To boost your pageviews, it’s important to create a journey that keeps people on your site. If there is a great blog or in-depth product details to explore, it’s far more likely you’ll have a high pageview count than if you have just a homepage, about page, and contact page. But, of course, there is no point in keeping people on your site if they aren’t receiving the information they need, so don’t be tempted to create superfluous content solely to inflate this metric.
Grouped average monthly Pageviews
While many local businesses do see high pageviews, there are many reporting far lower counts. 13% of businesses’ websites receive less than 250 pageviews per month, with 28% seeing less than 500.
But this isn’t to say businesses with low average pageview counts aren’t doing well. Many types of businesses don’t require a long conversion journey for their customers – you’re unlikely to have a customer reading 20 blogs on repairs before making a decision! Understand what works for your business and focus on growing traffic that converts. There’s no point optimizing for keywords that will never help your business achieve its goals.
Taking a look at pageview data over time, there was a 4% dip between pageviews in Q4 2017 compared to the same time the next year. Could this be partly down to the growing usage of Google My Business alongside local business websites, and many consumers getting key information they need here instead?
Pages per Session
Pages per session calculates the average number of pages that are viewed by one user during an active session.
Average Pages per Session
- The average local business website receives 2.17 pages per session across all devices
- Businesses in the UK and Australia receive the highest number of pages per session, while the US receives the least
- Repairs, plumbing, legal, and marketing businesses each receive less than 2 pageviews per session
When analyzing a business’s pages per session data, the median benchmark is 2.17 for all devices, and 1.88 for mobile-only visitors. This means the average business sees 13% lower pageviews per session.
Businesses in the US have the lowest average pages/session, with Australian and UK businesses expecting to see a slightly higher page count in each session. Canadian businesses see the biggest difference in pages per session between mobile and overall data – with a difference of 19%.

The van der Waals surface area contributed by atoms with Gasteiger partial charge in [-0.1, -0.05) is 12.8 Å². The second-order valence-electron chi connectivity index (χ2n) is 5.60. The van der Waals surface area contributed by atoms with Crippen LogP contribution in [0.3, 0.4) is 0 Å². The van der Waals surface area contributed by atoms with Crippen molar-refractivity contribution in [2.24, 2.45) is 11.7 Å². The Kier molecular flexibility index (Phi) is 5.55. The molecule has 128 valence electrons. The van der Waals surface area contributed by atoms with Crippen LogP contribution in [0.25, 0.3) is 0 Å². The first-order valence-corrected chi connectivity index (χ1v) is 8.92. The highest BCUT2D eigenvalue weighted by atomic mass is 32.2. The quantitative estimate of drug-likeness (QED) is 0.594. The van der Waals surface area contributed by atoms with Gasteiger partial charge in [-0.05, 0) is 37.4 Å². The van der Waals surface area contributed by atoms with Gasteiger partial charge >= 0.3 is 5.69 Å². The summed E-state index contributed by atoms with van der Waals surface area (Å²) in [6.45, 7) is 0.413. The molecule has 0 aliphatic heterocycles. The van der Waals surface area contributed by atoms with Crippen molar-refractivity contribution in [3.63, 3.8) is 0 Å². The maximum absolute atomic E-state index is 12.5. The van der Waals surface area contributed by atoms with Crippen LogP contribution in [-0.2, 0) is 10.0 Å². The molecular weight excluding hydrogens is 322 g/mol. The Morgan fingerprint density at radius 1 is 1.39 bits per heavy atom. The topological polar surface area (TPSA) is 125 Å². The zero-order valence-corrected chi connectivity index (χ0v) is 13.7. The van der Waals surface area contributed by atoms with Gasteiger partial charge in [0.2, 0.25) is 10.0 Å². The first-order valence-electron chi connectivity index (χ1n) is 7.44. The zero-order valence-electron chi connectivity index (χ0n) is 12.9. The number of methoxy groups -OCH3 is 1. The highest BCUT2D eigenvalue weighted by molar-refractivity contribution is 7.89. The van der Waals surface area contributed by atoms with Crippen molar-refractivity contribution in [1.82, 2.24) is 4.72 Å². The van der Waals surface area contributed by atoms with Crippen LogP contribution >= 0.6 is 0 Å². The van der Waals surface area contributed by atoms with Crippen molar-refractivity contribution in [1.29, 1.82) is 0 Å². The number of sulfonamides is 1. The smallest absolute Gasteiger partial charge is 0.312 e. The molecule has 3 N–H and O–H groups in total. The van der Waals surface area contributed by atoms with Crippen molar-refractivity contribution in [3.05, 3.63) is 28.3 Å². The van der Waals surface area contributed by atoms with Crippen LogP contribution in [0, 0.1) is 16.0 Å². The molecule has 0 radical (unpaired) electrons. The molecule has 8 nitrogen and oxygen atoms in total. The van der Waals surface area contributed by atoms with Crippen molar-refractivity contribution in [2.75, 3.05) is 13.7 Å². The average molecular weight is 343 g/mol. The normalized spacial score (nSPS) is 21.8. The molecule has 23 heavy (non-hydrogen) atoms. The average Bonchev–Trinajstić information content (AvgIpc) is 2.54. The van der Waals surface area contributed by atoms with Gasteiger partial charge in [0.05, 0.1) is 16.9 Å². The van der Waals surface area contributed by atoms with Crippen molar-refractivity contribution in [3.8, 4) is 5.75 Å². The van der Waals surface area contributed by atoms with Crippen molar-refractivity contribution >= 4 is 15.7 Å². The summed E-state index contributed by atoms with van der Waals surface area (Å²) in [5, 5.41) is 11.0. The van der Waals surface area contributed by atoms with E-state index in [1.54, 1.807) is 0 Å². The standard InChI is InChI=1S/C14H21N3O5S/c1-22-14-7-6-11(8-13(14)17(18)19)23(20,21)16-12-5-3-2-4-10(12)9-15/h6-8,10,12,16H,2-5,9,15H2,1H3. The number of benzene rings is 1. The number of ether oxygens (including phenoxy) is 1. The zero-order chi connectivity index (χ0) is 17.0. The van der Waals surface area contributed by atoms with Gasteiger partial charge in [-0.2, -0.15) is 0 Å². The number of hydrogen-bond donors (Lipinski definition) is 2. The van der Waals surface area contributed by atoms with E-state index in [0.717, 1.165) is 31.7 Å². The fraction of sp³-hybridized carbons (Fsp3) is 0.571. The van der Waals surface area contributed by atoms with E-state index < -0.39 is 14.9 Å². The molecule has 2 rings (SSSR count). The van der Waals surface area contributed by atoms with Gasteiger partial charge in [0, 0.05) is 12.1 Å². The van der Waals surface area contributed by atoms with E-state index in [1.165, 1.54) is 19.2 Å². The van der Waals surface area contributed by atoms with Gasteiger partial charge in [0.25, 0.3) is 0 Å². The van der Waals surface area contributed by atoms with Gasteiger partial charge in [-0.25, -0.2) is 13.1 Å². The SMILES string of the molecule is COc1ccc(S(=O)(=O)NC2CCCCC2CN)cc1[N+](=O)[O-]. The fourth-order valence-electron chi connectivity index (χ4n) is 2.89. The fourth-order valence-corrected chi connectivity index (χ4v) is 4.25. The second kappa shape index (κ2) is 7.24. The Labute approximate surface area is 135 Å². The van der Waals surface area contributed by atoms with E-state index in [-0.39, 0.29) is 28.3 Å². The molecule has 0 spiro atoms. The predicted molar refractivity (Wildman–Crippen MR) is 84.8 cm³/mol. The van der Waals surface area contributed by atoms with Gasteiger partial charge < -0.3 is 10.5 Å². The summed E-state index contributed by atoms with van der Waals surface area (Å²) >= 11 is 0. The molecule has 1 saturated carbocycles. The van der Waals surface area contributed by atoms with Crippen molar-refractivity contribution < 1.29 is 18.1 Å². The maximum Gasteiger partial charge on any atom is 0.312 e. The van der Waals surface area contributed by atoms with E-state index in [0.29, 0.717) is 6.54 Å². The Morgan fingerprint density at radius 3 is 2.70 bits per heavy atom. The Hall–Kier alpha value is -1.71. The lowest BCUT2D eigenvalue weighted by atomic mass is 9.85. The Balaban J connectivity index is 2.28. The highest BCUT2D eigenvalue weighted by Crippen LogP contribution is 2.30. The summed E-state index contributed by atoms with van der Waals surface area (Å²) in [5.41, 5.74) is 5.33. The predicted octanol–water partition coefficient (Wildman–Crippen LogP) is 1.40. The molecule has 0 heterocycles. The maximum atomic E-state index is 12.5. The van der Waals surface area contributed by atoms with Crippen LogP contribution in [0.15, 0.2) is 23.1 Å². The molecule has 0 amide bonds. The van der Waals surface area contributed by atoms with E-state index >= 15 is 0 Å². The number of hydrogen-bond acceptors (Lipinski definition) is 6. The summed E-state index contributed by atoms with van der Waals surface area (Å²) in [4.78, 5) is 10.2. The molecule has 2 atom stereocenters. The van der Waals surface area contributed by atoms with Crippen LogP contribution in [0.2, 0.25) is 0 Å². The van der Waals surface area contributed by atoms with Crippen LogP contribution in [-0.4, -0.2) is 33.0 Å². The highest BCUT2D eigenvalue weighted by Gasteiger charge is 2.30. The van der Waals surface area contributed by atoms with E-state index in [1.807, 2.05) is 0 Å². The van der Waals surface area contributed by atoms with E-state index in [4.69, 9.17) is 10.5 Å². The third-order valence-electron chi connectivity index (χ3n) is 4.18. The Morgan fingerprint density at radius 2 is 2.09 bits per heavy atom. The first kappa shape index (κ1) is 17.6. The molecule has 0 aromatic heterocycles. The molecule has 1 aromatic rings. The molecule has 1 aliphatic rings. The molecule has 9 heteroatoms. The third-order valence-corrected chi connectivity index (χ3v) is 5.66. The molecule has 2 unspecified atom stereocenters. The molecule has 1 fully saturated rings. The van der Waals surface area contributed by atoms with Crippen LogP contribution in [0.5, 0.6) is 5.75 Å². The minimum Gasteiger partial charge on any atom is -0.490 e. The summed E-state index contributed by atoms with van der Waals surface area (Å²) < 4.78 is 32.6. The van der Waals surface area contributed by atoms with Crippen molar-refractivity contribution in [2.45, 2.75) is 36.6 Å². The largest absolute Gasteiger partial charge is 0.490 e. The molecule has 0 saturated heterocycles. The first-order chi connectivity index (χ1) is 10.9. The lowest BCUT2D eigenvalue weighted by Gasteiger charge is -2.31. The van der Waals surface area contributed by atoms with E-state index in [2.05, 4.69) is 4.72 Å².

Average Pages per Session by industry
And again, it’s the same industries that are seeing strong performance for this metric in Google Analytics.
Naturally, some industries lend themselves to longer browsing. Local stores are seeing strong performance in this category, likely helped by those that have lots of product information on individual pages on their sites. Websites for hotels also see impressive pages per session, with consumers likely to view pages related to different rooms before making an online booking. Weddings, events, and entertainment businesses also see a higher than average page count per session.
At the other end of the scale, we see repairs, plumbing, and legal businesses averaging less than 2 pages per session. Could this be explained by the glut of information that can be found on Google My Business, limiting the necessity of viewing multiple pages to source this information?
Average Session Duration
The average session duration is calculated by the total duration of all sessions, divided by the number of sessions. Duration is counted between actions, so this does not include the time spent on the final page viewed before leaving the site.
Average Session Duration
- The average session on a local business’s website is 96 seconds
- Businesses in the UK have the longest average session duration
- Car dealerships, hotels, and stores receive the highest session durations